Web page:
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Sci Rep. 2015 Mar 19;5:9327. doi: 10.1038/srep09327.

Circulating peptidome to indicate the tumor-resident proteolysis.

Author information

1
1] School of Life Science, Tsinghua University, Beijing 100084, China [2] Department of Nanomedicine, Houston Methodist Research Institute, 6670 Bertner Avenue R8-213, Houston, TX 77030, United States [3] Life Science Division, Graduate School at Shenzhen, Tsinghua University, Shenzhen 518055, China.
2
Department of Nanomedicine, Houston Methodist Research Institute, 6670 Bertner Avenue R8-213, Houston, TX 77030, United States.
3
Institute of Biophysics, Chinese Academy Of Sciences, 15 Datum Road, Chaoyang District, Beijing 100101, China.
4
1] School of Life Science, Tsinghua University, Beijing 100084, China [2] Life Science Division, Graduate School at Shenzhen, Tsinghua University, Shenzhen 518055, China.
5
1] Department of Nanomedicine, Houston Methodist Research Institute, 6670 Bertner Avenue R8-213, Houston, TX 77030, United States [2] Department of Cell and Developmental Biology, Weill Cornell Medical College of Cornell University, 445 E. 69th Street, New York, New York 10021, United States.
6
1] Department of Nanomedicine, Houston Methodist Research Institute, 6670 Bertner Avenue R8-213, Houston, TX 77030, United States [2] Department of Internal Medicine, Weill Cornell Medical College of Cornell University, 445 E. 69th Street, New York, New York 10021, United States.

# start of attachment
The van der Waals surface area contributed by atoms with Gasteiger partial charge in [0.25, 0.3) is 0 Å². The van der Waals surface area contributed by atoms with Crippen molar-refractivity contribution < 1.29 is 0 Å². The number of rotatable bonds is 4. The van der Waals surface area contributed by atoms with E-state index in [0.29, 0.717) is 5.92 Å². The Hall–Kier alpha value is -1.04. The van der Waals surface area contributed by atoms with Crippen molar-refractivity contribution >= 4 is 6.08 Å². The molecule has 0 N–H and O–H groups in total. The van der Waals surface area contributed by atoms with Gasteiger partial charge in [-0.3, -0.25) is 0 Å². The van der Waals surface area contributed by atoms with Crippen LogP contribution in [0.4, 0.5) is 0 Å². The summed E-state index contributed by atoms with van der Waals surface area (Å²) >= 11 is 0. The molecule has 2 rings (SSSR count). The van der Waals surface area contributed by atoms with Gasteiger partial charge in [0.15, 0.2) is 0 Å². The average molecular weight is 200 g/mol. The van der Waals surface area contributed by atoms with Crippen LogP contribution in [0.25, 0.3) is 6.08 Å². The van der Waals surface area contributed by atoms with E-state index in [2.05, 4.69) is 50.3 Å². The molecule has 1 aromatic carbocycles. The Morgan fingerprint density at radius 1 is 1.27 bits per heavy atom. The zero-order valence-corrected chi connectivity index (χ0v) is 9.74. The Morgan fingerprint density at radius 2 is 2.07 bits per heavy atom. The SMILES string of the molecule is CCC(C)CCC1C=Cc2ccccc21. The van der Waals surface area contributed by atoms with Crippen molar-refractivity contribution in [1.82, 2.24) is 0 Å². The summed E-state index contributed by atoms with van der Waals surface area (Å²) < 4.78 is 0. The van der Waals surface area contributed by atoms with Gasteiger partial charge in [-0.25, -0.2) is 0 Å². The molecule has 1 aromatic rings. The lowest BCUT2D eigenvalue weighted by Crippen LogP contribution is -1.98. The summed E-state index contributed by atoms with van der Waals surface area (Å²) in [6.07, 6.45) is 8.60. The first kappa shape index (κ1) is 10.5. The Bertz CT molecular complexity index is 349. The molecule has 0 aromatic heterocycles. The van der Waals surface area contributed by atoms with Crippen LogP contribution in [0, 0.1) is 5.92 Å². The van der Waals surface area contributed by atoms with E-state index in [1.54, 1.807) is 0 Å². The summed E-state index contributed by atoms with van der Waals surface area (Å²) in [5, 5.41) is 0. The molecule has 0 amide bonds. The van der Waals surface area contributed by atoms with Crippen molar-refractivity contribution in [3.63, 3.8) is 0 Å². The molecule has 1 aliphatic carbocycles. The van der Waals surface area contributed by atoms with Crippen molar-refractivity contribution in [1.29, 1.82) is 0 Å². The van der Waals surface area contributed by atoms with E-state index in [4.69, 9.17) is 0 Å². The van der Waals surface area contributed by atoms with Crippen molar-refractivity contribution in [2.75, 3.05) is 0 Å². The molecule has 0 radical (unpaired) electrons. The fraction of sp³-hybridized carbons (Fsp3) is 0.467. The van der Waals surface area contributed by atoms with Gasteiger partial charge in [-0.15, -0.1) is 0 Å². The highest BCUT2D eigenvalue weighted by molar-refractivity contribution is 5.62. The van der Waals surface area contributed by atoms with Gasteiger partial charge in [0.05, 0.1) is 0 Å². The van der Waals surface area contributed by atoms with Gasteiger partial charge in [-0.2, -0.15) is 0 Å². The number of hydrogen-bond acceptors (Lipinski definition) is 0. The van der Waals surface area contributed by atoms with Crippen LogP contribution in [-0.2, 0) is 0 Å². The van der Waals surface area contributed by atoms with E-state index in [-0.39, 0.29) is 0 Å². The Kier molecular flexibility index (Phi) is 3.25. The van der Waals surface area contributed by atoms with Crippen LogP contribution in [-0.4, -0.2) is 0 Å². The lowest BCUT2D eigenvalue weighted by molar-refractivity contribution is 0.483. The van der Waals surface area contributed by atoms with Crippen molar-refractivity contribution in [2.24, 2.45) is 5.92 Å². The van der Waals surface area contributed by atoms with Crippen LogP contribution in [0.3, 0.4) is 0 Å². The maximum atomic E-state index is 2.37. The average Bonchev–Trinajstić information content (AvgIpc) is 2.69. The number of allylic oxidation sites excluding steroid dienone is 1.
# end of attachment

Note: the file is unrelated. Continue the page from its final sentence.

Abstract

Tumor-resident proteases (TRPs) are regarded as informative biomarkers for staging cancer progression and evaluating therapeutic efficacy. Currently in the clinic, measurement of TRP is dependent on invasive biopsies, limiting their usefulness as monitoring tools. Here we identified circulating peptides naturally produced by TRPs, and evaluated their potential to monitor the efficacy of anti-tumor treatments. We established a mouse model for ovarian cancer development and treatment by orthotopic implantation of the human drug-resistant ovarian cancer cell line HeyA8-MDR, followed by porous silicon particle- or multistage vector (MSV) - enabled EphA2 siRNA therapy. Immunohistochemistry staining of tumor tissue revealed decreased expression of matrix metallopeptidase 9 (MMP-9) in mice exhibiting positive responses to MSV-EphA2 siRNA treatment. We demonstrated, via an ex vivo proteolysis assay, that C3f peptides can act as substrates of MMP-9, which cleaves C3f at L1311-L1312 into two peptides (SSATTFRL and LWENGNLLR). Importantly, we showed that these two C3f-derived fragments detected in serum were primarily generated by tumor-resident, but not blood-circulating, MMP-9. Our results suggested that the presence of the circulating fragments specially derived from the localized cleavage in tumor microenvironment can be used to evaluate therapeutic efficacy of anti-cancer treatment, assessed through a relatively noninvasive and user-friendly proteomics approach.

PMID:
25788424
PMCID:
PMC4365414
DOI:
10.1038/srep09327
[Indexed for MEDLINE]
Free PMC Article

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